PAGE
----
Inaugural report on businesses powered by women reveals striking growth
J P Morgan Private Bank today released the results of its first-ever Top 200 Female-Powered Businesses report analysing opportunities and challenges for UK women in businesses.
The report, commissioned in partnership with Beauhurst, takes a broader approach to considering the role of women in business, captures a more diverse group of companies and tells a richer story than focusing solely on female-founded firms. It reveals that high-growth, female-powered businesses raised a record £2.3bn in equity investment in 2020, up 41% from 2019. These businesses are playing an important role in emerging industries, with female-powered businesses driving innovation in preventative care, the sharing economy, pop-up shops and health and fitness insight devices.
However, the report also reveals that for the first time in nine years female-powered companies saw a 27% decline in seed-stage equity deals compared to the previous year. “We commissioned this report as a result of a focus on best advising our female clients. Along the way, we determined a need to better understand the role women play in UK business and enterprise so that we can become their bank of choice. It’s no surprise that 2020 brought unique challenges to businesses owned or managed by women in the UK and, whilst last year was a record year for equity investment into female-powered businesses, this is still a fraction of the more than £13bn invested in all UK growth companies last year,” said Oliver Gregson (he/him), head of UK & Ireland for the J.P. Morgan Private Bank. “We identified that businesses powered by women were disproportionately found in sectors negatively impacted by the pandemic such as the leisure, entertainment and personal service industries. We will use the knowledge and experience we gained through this work and the ongoing partnership with our existing female clients to enhance the services and advice we provide to fuel female ambition and support women in business.”
In 2020, female-powered businesses employed more than 301,000 people and had sales of £34bn illustrating how these businesses are earning and controlling an increasing amount of global wealth. These figures are expected to increase as the overall wealth landscape continues to change across the UK.
“This ground-breaking report provides a more nuanced understanding of the role women in business and enterprise play – beyond female founders,” said Sam Saperstein (she/her), J.P. Morgan Chase global head of Women on the Move. “We analyzed more than 6,000 high-growth, female-powered companies in the UK, nearly 75% of which have not featured in any other major growth lists until now, to best gain insights into ways J.P. Morgan can help these businesses thrive.”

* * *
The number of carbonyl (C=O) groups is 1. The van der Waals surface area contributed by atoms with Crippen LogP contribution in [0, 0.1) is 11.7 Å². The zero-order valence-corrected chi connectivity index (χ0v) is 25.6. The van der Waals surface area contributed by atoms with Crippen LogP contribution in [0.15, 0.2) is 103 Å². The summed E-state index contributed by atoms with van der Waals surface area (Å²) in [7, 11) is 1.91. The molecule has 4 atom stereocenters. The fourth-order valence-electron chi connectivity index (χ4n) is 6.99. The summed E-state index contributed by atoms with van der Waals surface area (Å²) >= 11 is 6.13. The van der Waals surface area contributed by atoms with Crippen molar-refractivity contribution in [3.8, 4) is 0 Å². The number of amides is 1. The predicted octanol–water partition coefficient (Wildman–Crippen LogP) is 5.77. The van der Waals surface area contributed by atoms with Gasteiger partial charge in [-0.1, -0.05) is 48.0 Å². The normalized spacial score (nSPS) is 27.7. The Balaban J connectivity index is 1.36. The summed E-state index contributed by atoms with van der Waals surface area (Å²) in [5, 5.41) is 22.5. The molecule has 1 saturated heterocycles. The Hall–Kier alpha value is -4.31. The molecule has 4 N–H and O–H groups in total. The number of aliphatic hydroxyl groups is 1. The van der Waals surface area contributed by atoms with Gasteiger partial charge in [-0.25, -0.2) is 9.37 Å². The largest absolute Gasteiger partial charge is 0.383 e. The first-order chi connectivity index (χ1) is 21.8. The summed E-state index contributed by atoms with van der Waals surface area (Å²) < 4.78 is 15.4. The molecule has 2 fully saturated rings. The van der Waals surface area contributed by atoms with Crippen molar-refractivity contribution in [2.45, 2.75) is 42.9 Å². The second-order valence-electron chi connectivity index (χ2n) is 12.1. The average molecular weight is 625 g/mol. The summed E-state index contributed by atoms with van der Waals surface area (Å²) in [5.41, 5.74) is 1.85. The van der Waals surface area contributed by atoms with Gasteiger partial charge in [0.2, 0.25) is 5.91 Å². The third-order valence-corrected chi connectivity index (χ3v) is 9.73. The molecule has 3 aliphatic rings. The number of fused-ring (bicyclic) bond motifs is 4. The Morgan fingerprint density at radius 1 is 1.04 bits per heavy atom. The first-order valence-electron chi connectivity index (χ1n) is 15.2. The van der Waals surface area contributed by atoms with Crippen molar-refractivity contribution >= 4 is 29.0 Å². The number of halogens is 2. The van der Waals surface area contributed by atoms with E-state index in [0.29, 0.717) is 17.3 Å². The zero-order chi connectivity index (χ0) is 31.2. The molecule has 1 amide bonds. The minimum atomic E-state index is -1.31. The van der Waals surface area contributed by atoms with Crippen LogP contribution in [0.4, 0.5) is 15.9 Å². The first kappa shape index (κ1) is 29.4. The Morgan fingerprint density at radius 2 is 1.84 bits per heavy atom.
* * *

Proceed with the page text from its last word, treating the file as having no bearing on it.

Investment: high-growth female-powered businesses raised a record £2.3bn in equity investment in 2020 via 939 deals. The amount invested into female-powered enterprises in 2020 was up 41% from 2019 when female-powered businesses raised £1.6bn via 1,276 deals.
Top sectors by population: firms operating in the business and professional services sector dominate the UK’s population of female-powered businesses with 2,245 companies having some activity in this area. The next most populous sector is technology/IP-based businesses with 1,815 companies followed by industrials with 1,771 businesses.
Sectors by proportion: female-powered businesses account for 42% of the high-growth craft industries sector, the highest proportion of female-powered businesses in any sector. This is followed by personal services where 33% of companies are female-powered and then leisure and entertainment with 24% of high-growth businesses powered by women.
Regions: The distribution of female-powered businesses reflects the density of the wider population of high growth companies. London accounted for the most female-powered businesses with 2,189 headquartered in the city, followed by the South East (751) and Scotland (520). In terms of proportional share, however, Scotland has the largest proportion of female-powered companies – where they make up 22% of the high-growth company population. The North East (20.5%) follows, then London (20%) and Wales (19%). And in terms of proportion of total equity investment by region, female-powered businesses in North Ireland secured the highest proportion at 35% followed by Yorkshire and Humber (26%) and London (18).
Growth methods: Whilst female-powered companies are similarly likely to raise equity as other high growth companies, they are less likely to receive an innovation grant worth £100k or more. Only 8% of female-powered businesses have received a large innovation grant, compared to 12% of the rest of the high-growth population.
Academic spinouts accounted for 3% of female-powered businesses, while 4% of the remainder of the high-growth population have grown this way. Due to the youthful profile of many female-powered businesses, with a median age of seven years, using an accelerator programme has been an important tool for them (37%) compared to just 19% of the general high-growth population.